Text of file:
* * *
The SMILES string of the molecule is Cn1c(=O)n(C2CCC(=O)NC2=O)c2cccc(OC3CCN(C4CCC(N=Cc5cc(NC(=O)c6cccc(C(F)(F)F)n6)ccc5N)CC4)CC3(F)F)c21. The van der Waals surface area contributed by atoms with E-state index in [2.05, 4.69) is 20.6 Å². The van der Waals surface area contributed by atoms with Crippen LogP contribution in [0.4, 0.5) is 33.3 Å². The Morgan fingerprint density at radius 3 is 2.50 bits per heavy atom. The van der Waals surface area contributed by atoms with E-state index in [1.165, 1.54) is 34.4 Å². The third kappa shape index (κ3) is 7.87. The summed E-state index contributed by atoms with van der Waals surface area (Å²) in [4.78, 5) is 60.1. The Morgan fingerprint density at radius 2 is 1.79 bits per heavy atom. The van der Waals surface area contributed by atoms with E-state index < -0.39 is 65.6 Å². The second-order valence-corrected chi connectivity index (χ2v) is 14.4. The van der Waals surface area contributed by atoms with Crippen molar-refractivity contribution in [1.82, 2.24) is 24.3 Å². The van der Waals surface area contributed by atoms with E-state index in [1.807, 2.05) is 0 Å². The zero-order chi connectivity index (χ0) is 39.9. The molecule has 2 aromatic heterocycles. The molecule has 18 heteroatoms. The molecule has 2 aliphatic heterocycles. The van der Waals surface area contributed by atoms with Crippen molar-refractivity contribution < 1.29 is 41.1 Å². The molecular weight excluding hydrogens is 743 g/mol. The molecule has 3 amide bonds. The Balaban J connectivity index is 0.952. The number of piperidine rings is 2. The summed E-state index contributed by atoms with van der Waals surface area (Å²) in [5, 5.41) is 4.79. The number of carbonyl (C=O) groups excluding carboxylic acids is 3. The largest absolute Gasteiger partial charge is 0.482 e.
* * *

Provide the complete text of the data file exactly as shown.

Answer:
The SMILES string of the molecule is Cn1c(=O)n(C2CCC(=O)NC2=O)c2cccc(OC3CCN(C4CCC(N=Cc5cc(NC(=O)c6cccc(C(F)(F)F)n6)ccc5N)CC4)CC3(F)F)c21. The van der Waals surface area contributed by atoms with E-state index in [2.05, 4.69) is 20.6 Å². The van der Waals surface area contributed by atoms with Crippen LogP contribution in [0.4, 0.5) is 33.3 Å². The Morgan fingerprint density at radius 3 is 2.50 bits per heavy atom. The van der Waals surface area contributed by atoms with E-state index in [1.165, 1.54) is 34.4 Å². The third kappa shape index (κ3) is 7.87. The summed E-state index contributed by atoms with van der Waals surface area (Å²) in [4.78, 5) is 60.1. The Morgan fingerprint density at radius 2 is 1.79 bits per heavy atom. The van der Waals surface area contributed by atoms with E-state index < -0.39 is 65.6 Å². The second-order valence-corrected chi connectivity index (χ2v) is 14.4. The van der Waals surface area contributed by atoms with Crippen molar-refractivity contribution in [1.82, 2.24) is 24.3 Å². The van der Waals surface area contributed by atoms with E-state index in [1.807, 2.05) is 0 Å². The zero-order chi connectivity index (χ0) is 39.9. The molecule has 2 aromatic heterocycles. The molecule has 18 heteroatoms. The molecule has 2 aliphatic heterocycles. The van der Waals surface area contributed by atoms with Crippen molar-refractivity contribution < 1.29 is 41.1 Å². The molecular weight excluding hydrogens is 743 g/mol. The molecule has 3 amide bonds. The Balaban J connectivity index is 0.952. The number of piperidine rings is 2. The summed E-state index contributed by atoms with van der Waals surface area (Å²) in [5, 5.41) is 4.79. The number of carbonyl (C=O) groups excluding carboxylic acids is 3. The largest absolute Gasteiger partial charge is 0.482 e.